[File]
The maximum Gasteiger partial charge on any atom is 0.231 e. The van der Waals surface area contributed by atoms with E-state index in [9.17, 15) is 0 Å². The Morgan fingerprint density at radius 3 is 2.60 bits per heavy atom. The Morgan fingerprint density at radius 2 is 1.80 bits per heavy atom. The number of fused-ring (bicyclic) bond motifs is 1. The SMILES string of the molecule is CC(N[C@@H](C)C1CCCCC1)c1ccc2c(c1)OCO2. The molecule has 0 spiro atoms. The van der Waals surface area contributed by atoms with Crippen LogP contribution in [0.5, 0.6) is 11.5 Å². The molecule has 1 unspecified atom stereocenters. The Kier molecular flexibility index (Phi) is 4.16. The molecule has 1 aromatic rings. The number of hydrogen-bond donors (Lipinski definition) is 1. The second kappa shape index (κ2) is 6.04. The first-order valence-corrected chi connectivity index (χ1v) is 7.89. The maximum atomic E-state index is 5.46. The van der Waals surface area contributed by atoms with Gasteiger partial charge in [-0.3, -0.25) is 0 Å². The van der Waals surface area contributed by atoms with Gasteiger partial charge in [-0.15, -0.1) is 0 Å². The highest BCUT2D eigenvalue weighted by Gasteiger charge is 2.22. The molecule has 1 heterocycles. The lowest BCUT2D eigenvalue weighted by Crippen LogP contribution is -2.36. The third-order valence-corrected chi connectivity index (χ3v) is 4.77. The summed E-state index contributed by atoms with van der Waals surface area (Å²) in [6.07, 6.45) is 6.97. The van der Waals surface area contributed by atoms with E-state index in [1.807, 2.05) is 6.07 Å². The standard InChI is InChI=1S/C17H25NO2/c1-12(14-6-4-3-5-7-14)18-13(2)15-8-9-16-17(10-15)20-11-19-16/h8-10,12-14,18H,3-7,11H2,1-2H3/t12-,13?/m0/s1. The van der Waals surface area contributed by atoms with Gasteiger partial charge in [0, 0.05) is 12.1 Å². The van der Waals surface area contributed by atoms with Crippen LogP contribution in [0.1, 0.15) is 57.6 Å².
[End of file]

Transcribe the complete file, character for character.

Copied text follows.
The maximum Gasteiger partial charge on any atom is 0.231 e. The van der Waals surface area contributed by atoms with E-state index in [9.17, 15) is 0 Å². The Morgan fingerprint density at radius 3 is 2.60 bits per heavy atom. The Morgan fingerprint density at radius 2 is 1.80 bits per heavy atom. The number of fused-ring (bicyclic) bond motifs is 1. The SMILES string of the molecule is CC(N[C@@H](C)C1CCCCC1)c1ccc2c(c1)OCO2. The molecule has 0 spiro atoms. The van der Waals surface area contributed by atoms with Crippen LogP contribution in [0.5, 0.6) is 11.5 Å². The molecule has 1 unspecified atom stereocenters. The Kier molecular flexibility index (Phi) is 4.16. The molecule has 1 aromatic rings. The number of hydrogen-bond donors (Lipinski definition) is 1. The second kappa shape index (κ2) is 6.04. The first-order valence-corrected chi connectivity index (χ1v) is 7.89. The maximum atomic E-state index is 5.46. The van der Waals surface area contributed by atoms with Gasteiger partial charge in [-0.3, -0.25) is 0 Å². The van der Waals surface area contributed by atoms with Gasteiger partial charge in [-0.15, -0.1) is 0 Å². The highest BCUT2D eigenvalue weighted by Gasteiger charge is 2.22. The molecule has 1 heterocycles. The lowest BCUT2D eigenvalue weighted by Crippen LogP contribution is -2.36. The third-order valence-corrected chi connectivity index (χ3v) is 4.77. The summed E-state index contributed by atoms with van der Waals surface area (Å²) in [6.07, 6.45) is 6.97. The van der Waals surface area contributed by atoms with E-state index in [1.807, 2.05) is 6.07 Å². The standard InChI is InChI=1S/C17H25NO2/c1-12(14-6-4-3-5-7-14)18-13(2)15-8-9-16-17(10-15)20-11-19-16/h8-10,12-14,18H,3-7,11H2,1-2H3/t12-,13?/m0/s1. The van der Waals surface area contributed by atoms with Gasteiger partial charge in [0, 0.05) is 12.1 Å². The van der Waals surface area contributed by atoms with Crippen LogP contribution in [0.1, 0.15) is 57.6 Å².